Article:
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Chemical Conversions and Reactions

            Boron reacts with halogens to give the corresponding trihalides. Boron trichloride is, however, produced industrially by direct chlorination of boron oxide and carbon at 500 °C.
             B2O3 + 3C + 3Cl2 → 2BCl3 + 3CO.
             The carbothermic reaction is analogous to the Kroll process for the conversion of titanium dioxide to titanium tetrachloride. In the laboratory BF3 reacted with AlCl3 gives BCl3 via halogen exchange. BCl3 is a trigonal planar molecule like the other boron trihalides, and has a bond length of 175pm. A degree of π-bonding has been proposed to explain the short B− Cl distance although there is some debate as to its extent. It does not dimerize, although NMR studies of mixtures of boron trihalides shows the presence of mixed halides. The absences of dimerisation contrasts with the tendencies of AlCl3 and GaCl3, which form dimers or polymers with 4 or 6 coordinate metal centres.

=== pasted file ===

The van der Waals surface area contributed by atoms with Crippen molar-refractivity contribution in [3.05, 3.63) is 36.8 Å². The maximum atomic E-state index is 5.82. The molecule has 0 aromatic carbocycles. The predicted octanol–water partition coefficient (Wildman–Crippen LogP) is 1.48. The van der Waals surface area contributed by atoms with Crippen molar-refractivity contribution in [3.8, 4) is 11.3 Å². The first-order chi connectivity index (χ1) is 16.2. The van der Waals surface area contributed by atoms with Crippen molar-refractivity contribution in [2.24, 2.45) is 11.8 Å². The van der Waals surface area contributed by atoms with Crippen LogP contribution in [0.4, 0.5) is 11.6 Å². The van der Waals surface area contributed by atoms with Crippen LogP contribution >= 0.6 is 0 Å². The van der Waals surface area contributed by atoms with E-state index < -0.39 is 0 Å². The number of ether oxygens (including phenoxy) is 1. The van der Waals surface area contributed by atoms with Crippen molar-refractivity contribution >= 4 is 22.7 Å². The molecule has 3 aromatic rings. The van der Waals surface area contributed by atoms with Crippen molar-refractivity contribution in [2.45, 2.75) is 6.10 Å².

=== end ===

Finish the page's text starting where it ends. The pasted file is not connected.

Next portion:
Nitrogen and hydrogen are both non-metals. A nitrogen atom has 5 electrons in its outer shell. Nitrogen is in group 5 of the periodic table. A hydrogen atom has 1 electron in its outer shell. Hydrogen can only form 1 bond. Three hydrogen atoms each share their 1 electron with nitrogen to form three covalent bonds and make an ammonia molecule (NH3). By sharing the two electrons where the shells touch, each hydrogen atom can count 2 electrons in its outer shell and the nitrogen atom can count 8 electrons in its outer shell. These full outer shells with their shared electrons are now stable, and the NH3 molecule will not react further with other hydrogen or nitrogen atoms. Note the 3 pairs (6 electrons) shared between the atoms. Each electron pair is one bond. This is called a single covalent bond. Ammonia has three single covalent bonds. The structural formula of an ammonia molecule is written. There are no ions present (no + or - charges) in ammonia gas because the electrons are shared, not transferred from one atom to another.

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